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24.03.2007 General News

Hypertension to become major cardiovascular disorder

By myjoyonline

Hypertension is likely to become the major cardiovascular disorder in the country for the next 50 years.

A Physician and Lecturer at the Ghana Medical School, Professor Joseph Pobee, said the situation would be alarming if measures were not taken to check its predisposing factors from getting higher.

Studies in Ghana have shown that ageing, increase in body mass, moderate to heavy use of alcohol and cigarette favoured high occurrence rate of high blood pressure in the societies.

Prof. Pobee made these observations at the launch of three books he has written, which threw more light on the emerging problems of cardiovascular diseases in the country.

The books are: Heart of the Matter, Community Profile of Cardiovascular Diseases of a Sub-Saharan African Country and the Ghana Paradigm - Mamprobi Cardiovascular Health Project 1975-83.

Prof. Pobee said a study carried out in Ghana in 1974 on high blood pressure amongst 2000 public servants in Accra and Tema by the World Health Organisation (WHO) International Project on Community Control on Hypertension indicated that there was high occurrence of hypertension cases among urban Ghanaians.

He said hypertensive heart diseases, kidney failure, strokes and heart attacks constituted 32 percent of all deaths, with the percentage being higher in middle age group and the single leading case of deaths in adults.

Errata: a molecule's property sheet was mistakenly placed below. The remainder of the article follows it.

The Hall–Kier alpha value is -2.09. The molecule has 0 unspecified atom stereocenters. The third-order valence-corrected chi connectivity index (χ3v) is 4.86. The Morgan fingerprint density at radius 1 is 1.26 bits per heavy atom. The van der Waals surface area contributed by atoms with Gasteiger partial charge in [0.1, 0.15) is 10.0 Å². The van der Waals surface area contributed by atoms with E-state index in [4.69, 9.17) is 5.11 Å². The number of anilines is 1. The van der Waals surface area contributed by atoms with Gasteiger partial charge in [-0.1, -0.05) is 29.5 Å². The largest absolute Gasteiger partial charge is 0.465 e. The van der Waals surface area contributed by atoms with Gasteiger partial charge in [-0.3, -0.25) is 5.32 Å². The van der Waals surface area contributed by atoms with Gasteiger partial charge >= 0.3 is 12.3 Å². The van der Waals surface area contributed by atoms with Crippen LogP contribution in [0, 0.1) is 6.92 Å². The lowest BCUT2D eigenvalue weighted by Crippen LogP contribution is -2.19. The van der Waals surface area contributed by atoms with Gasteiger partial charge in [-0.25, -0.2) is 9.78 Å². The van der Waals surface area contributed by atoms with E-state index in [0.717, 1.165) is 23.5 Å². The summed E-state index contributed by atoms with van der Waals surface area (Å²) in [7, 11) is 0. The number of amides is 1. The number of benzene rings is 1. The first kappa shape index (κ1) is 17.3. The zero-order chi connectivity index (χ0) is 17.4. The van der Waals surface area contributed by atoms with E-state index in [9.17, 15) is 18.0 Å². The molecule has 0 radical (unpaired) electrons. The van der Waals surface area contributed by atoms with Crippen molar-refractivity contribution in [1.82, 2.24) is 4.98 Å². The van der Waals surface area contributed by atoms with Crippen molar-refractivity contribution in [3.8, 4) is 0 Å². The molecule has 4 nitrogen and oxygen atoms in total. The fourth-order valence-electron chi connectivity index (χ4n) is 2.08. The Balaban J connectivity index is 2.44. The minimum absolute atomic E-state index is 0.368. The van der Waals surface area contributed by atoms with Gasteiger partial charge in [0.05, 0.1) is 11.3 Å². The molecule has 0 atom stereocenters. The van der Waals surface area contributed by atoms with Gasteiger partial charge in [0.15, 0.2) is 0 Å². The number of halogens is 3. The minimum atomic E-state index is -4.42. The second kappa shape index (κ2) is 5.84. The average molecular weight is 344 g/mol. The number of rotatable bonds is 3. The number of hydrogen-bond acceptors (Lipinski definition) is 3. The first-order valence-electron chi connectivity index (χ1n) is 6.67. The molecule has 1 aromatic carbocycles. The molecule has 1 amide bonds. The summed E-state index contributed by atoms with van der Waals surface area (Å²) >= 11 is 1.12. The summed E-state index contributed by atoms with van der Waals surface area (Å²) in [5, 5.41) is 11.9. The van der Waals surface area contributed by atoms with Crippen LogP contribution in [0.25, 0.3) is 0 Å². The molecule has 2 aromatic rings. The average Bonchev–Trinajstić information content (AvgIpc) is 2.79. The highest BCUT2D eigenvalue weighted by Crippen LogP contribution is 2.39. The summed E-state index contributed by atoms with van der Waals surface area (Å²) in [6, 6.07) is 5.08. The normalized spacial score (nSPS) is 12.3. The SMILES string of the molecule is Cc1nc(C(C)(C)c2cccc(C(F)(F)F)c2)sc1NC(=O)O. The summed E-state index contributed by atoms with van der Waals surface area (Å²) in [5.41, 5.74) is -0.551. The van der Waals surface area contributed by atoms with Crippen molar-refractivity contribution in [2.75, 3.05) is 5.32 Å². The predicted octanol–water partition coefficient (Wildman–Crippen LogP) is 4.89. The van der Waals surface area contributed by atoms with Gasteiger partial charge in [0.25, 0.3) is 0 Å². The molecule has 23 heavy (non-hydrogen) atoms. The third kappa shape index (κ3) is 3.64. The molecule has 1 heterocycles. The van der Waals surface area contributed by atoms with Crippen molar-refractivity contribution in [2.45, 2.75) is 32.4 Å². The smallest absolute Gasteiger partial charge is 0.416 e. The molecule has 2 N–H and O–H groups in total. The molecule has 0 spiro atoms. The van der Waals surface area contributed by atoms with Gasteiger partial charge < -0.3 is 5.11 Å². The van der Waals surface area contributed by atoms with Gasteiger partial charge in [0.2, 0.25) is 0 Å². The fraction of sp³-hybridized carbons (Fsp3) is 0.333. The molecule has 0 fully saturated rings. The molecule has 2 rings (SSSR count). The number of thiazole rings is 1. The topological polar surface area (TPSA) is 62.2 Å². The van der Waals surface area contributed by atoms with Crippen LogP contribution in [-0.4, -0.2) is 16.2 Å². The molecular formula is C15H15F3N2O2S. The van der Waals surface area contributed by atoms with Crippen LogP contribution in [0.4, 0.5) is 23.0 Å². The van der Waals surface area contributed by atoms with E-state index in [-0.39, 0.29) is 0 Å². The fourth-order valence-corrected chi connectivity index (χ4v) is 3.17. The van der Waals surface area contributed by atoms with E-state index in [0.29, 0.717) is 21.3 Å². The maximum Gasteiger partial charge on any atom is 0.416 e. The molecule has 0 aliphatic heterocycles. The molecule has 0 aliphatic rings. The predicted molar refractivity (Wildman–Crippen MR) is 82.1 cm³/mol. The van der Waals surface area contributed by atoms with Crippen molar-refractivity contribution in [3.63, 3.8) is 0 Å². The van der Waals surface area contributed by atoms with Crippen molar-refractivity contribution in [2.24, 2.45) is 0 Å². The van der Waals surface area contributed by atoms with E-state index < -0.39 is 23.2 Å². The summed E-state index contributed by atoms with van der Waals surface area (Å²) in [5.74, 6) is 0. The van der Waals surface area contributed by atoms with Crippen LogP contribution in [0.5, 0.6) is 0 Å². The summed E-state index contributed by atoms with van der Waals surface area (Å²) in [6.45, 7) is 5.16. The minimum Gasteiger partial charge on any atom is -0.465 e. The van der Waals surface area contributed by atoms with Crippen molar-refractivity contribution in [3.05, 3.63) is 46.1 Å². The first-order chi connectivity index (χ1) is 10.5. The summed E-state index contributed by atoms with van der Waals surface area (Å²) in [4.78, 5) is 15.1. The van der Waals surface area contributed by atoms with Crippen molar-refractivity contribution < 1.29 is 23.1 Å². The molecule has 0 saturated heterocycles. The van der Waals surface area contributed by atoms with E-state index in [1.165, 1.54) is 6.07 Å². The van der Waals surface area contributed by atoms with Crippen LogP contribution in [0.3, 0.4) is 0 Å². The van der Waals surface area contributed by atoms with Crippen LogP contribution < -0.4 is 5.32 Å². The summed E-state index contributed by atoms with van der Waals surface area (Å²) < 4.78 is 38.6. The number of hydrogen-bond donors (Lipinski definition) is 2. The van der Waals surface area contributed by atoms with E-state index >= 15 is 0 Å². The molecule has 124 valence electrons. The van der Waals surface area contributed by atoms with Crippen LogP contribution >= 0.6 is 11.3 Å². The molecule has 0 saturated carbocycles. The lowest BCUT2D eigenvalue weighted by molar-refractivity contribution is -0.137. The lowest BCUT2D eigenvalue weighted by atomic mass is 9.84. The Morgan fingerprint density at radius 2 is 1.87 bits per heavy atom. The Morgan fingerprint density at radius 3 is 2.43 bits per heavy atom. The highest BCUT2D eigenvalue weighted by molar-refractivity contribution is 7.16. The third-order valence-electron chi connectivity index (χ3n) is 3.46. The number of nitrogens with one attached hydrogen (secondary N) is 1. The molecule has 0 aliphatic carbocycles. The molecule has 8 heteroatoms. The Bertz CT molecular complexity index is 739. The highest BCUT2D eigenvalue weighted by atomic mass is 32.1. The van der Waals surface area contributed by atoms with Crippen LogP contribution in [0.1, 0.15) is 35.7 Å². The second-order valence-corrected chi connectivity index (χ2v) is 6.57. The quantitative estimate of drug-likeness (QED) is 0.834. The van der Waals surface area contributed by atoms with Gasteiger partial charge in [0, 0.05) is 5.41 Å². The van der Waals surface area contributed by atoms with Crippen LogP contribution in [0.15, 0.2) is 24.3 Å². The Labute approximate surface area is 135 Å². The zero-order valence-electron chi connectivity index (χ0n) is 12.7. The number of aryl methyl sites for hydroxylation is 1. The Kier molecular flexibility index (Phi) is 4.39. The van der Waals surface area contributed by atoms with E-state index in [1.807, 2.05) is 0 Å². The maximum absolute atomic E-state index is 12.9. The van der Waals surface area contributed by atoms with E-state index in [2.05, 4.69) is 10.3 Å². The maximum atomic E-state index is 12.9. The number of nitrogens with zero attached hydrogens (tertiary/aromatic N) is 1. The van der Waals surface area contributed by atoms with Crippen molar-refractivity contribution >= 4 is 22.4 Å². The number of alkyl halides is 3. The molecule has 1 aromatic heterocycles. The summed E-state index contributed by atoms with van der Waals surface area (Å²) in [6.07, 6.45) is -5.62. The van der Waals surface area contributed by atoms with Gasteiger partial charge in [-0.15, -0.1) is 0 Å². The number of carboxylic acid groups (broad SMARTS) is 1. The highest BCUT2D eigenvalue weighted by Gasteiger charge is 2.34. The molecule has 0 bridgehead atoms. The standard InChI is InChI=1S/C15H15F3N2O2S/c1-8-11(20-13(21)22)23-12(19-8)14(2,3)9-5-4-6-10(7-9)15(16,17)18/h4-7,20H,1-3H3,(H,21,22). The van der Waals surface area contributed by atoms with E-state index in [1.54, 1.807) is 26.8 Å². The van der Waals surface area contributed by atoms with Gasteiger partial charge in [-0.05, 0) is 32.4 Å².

The studies also noted that females were at the risk of developing hypertension much higher after the birth of their third child.

He said it was expensive to treat hypertension with drugs as medications ranged from 5-125 percent of the minimum wage and some of the side effect of the drugs likely to diminish a patient's potency put them off.

Prof. Pobee called for non-drug measures in the control of hypertension, which included dietary by reducing weight or maintaining the ideal weight, exercise and avoiding sedentary habits.

He called for the intensification of public education about the disease.

A Physician and Lecturer at the School of Public Health, Dr. Fred Wurapa, who reviewed monographs of the author, noted that the three books were landmarks in the study and control of cardiovascular diseases.

He said until very recently there was not much documents and information on diseases associated with lifestyles since the perception was that the country's health problems were overwhelmingly those of infections and parasitic infections, malnutrition and disorders that impacted adversely on safe motherhood.

He called on the various stakeholders in the health delivery sector to make hypertension a major public health issue like the communicable diseases.

Professor Samuel K. Owusu, Lecturer at the GMS re-iterated that hypertension was the leading disorder in cardiovascular diseases in the country.

He emphasized the need for the country to treat the disease as a public health importance and the necessary resources allocated for its control.

The first three copies of the books which were auctioned were bought by the State Insurance Company (SIC) for ¢20 million, second copy went to the GMS for ¢15 million and the third one went to School of Public Health for ¢20 million.

The total of seven books bought during the auction section amounted to ¢110 million, which included pledges.

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